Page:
Supply chain management is currently undergoing a transformational moment. Past antiquated systems are proving to be unsuccessful in navigating the complexity and immediacy of the modern supply chain, and new models are emerging that promise to improve these systems.
In particular, blockchain, a prolific technology that began as the underpinning for digital currencies, is proving useful in this regard. Its decentralized ledger and smart contracts look to be particularly compelling for supply chain management.
The blockchain allows companies to cut out the middlemen, increasing value within the supply chain. Moreover, in every organization’s supply chain, numerous issues hinder transparency, efficiency, and communication, which are vital components of today’s supply chain ecosystem.
Indeed, the blockchain has significant potential to be the definitive solution for the future of supply chain management. That’s the goal of TEMCO, a blockchain-based supply chain data management platform for small and medium businesses. I met with their CEO, Scott Yoon, to discuss the problems facing today’s supply chains and the possibility of using blockchain technology as a solution.
You are not the first blockchain project aiming to revolutionize how supply chains work. What makes TEMCO different?
“For starters, TEMCO is the first blockchain project to receive investment from Korea Investment Partners (KIP), the largest venture capital firm in the country. We have vast experience in the South Korean supply chain industry and, since we are aiming for this market exactly, our expertise is of great importance”.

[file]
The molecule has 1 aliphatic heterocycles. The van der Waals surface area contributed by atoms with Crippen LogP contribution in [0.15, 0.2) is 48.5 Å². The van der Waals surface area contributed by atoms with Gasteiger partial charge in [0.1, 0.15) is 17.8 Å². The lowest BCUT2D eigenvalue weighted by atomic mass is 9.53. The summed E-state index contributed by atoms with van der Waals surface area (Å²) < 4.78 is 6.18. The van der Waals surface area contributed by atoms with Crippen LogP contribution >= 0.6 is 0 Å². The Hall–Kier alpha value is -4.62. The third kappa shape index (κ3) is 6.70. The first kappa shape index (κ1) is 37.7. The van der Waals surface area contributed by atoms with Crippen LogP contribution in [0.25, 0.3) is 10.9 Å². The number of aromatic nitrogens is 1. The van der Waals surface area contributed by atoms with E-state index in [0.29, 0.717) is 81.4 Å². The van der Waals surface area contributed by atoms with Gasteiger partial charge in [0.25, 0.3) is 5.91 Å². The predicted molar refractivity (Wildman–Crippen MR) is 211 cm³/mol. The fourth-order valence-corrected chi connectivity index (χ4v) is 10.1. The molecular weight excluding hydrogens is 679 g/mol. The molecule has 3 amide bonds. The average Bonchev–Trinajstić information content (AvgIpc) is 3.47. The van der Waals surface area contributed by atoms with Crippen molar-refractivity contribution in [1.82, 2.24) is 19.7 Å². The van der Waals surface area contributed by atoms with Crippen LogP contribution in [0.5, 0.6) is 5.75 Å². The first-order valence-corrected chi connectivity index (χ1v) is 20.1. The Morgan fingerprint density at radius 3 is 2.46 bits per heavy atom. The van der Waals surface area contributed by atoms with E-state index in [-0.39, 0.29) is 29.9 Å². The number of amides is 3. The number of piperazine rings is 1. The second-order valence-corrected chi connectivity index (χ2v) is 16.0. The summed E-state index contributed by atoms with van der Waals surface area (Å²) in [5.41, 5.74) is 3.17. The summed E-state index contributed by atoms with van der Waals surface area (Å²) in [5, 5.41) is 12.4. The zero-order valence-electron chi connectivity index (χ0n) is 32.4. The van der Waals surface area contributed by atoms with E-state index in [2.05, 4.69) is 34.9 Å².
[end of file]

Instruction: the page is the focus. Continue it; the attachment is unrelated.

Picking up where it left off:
Yoon states that their technology is a differentiating aspect due to several factors related to its technology that make them unique – or so they say. TEMCO claim to be the first supply chain platform to be powered by the Bitcoin network through RSK, who are also their partners.
You’ve taken a new approach and decided to become the first project to be powered by Bitcoin, through RSK’s smart contracts. What led you to this decision? Why Bitcoin?
“That’s a great question, because there are so many compelling platforms on the rise. In the end, the benefits of Bitcoin outweigh the potential of any other network. For instance, RSK has a relatively low gas fee compared to that of other platforms, and the TPS was reasonably high, which makes it ideal for things like supply chain management where a lot of information is uploaded at the same time. In addition, Bitcoin’s network is the largest, most dominant, and most secure network. Therefore, it makes sense to us to be building on top of the future ecosystem for blockchain projects”.
To my understanding, you are aiming for the B2B market and not B2C. Will the everyday user get to enjoy your solution? Will he/she even feel you’re involved?
“Actually, TEMCO is offering both B2B and B2C supply chain solutions. For businesses, TEMCO has developed business intelligence tools that allow them to develop a dynamic supply chain using blockchain technology. However, to come to your question, we are very focused on the customer’s role in the supply chain. For example, TEMCO’s smart contracts provide real-time information to consumers, so they are can continually be updated on their product’s whereabouts. At the same time, they can make deliberate buying decisions based on the supply chain transparency.
What are small and medium business expected to gain from partnering and working with you?